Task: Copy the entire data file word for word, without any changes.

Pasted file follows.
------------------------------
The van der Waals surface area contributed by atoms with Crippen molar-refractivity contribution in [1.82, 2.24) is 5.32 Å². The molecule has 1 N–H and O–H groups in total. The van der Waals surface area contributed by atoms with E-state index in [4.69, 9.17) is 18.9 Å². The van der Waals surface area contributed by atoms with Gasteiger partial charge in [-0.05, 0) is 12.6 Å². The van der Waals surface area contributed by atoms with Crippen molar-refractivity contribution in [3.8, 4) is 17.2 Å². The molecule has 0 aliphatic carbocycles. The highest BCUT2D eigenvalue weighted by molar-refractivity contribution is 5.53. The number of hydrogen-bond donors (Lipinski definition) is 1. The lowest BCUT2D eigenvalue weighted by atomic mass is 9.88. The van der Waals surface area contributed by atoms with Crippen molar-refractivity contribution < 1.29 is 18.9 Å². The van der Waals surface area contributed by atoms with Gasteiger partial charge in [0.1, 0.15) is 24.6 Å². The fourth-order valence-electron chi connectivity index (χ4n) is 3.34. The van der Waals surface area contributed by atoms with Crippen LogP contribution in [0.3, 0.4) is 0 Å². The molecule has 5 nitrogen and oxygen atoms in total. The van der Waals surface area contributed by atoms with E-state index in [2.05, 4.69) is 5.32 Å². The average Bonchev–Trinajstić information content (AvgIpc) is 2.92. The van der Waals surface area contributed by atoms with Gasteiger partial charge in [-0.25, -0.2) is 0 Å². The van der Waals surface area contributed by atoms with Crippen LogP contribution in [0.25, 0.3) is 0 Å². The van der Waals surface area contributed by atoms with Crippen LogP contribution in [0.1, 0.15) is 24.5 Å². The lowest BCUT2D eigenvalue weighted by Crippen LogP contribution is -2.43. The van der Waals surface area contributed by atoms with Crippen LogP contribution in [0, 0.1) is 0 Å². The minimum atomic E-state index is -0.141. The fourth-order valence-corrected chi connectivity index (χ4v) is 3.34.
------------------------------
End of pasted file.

The van der Waals surface area contributed by atoms with Crippen molar-refractivity contribution in [1.82, 2.24) is 5.32 Å². The molecule has 1 N–H and O–H groups in total. The van der Waals surface area contributed by atoms with E-state index in [4.69, 9.17) is 18.9 Å². The van der Waals surface area contributed by atoms with Gasteiger partial charge in [-0.05, 0) is 12.6 Å². The van der Waals surface area contributed by atoms with Crippen molar-refractivity contribution in [3.8, 4) is 17.2 Å². The molecule has 0 aliphatic carbocycles. The highest BCUT2D eigenvalue weighted by molar-refractivity contribution is 5.53. The number of hydrogen-bond donors (Lipinski definition) is 1. The lowest BCUT2D eigenvalue weighted by atomic mass is 9.88. The van der Waals surface area contributed by atoms with Crippen molar-refractivity contribution < 1.29 is 18.9 Å². The van der Waals surface area contributed by atoms with Gasteiger partial charge in [0.1, 0.15) is 24.6 Å². The fourth-order valence-electron chi connectivity index (χ4n) is 3.34. The van der Waals surface area contributed by atoms with Crippen LogP contribution in [0.3, 0.4) is 0 Å². The molecule has 5 nitrogen and oxygen atoms in total. The van der Waals surface area contributed by atoms with E-state index in [2.05, 4.69) is 5.32 Å². The average Bonchev–Trinajstić information content (AvgIpc) is 2.92. The van der Waals surface area contributed by atoms with Gasteiger partial charge in [-0.25, -0.2) is 0 Å². The van der Waals surface area contributed by atoms with Crippen LogP contribution in [0.25, 0.3) is 0 Å². The van der Waals surface area contributed by atoms with Crippen LogP contribution in [0.1, 0.15) is 24.5 Å². The lowest BCUT2D eigenvalue weighted by Crippen LogP contribution is -2.43. The van der Waals surface area contributed by atoms with Crippen LogP contribution in [0, 0.1) is 0 Å². The minimum atomic E-state index is -0.141. The fourth-order valence-corrected chi connectivity index (χ4v) is 3.34.